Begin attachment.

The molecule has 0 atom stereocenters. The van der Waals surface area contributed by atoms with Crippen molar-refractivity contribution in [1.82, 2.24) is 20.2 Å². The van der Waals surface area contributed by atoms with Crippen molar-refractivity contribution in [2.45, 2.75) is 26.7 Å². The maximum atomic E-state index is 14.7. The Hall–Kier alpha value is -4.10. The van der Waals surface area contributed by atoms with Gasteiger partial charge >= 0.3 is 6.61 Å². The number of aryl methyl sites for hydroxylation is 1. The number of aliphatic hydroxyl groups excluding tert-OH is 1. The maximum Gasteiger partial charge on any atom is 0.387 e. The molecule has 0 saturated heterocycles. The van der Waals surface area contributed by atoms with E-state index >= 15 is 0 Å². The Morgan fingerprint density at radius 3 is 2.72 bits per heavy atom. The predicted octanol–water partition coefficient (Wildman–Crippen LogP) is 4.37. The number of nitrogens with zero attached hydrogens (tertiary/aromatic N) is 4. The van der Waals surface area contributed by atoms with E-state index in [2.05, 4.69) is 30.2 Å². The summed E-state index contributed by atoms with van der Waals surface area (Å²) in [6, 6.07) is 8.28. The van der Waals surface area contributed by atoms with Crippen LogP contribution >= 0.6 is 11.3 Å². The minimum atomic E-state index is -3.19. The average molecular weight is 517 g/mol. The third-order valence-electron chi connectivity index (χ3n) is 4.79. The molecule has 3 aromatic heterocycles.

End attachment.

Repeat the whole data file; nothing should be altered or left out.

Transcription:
The molecule has 0 atom stereocenters. The van der Waals surface area contributed by atoms with Crippen molar-refractivity contribution in [1.82, 2.24) is 20.2 Å². The van der Waals surface area contributed by atoms with Crippen molar-refractivity contribution in [2.45, 2.75) is 26.7 Å². The maximum atomic E-state index is 14.7. The Hall–Kier alpha value is -4.10. The van der Waals surface area contributed by atoms with Gasteiger partial charge >= 0.3 is 6.61 Å². The number of aryl methyl sites for hydroxylation is 1. The number of aliphatic hydroxyl groups excluding tert-OH is 1. The maximum Gasteiger partial charge on any atom is 0.387 e. The molecule has 0 saturated heterocycles. The van der Waals surface area contributed by atoms with E-state index >= 15 is 0 Å². The Morgan fingerprint density at radius 3 is 2.72 bits per heavy atom. The predicted octanol–water partition coefficient (Wildman–Crippen LogP) is 4.37. The number of nitrogens with zero attached hydrogens (tertiary/aromatic N) is 4. The van der Waals surface area contributed by atoms with E-state index in [2.05, 4.69) is 30.2 Å². The summed E-state index contributed by atoms with van der Waals surface area (Å²) in [6, 6.07) is 8.28. The van der Waals surface area contributed by atoms with Crippen LogP contribution >= 0.6 is 11.3 Å². The minimum atomic E-state index is -3.19. The average molecular weight is 517 g/mol. The third-order valence-electron chi connectivity index (χ3n) is 4.79. The molecule has 3 aromatic heterocycles.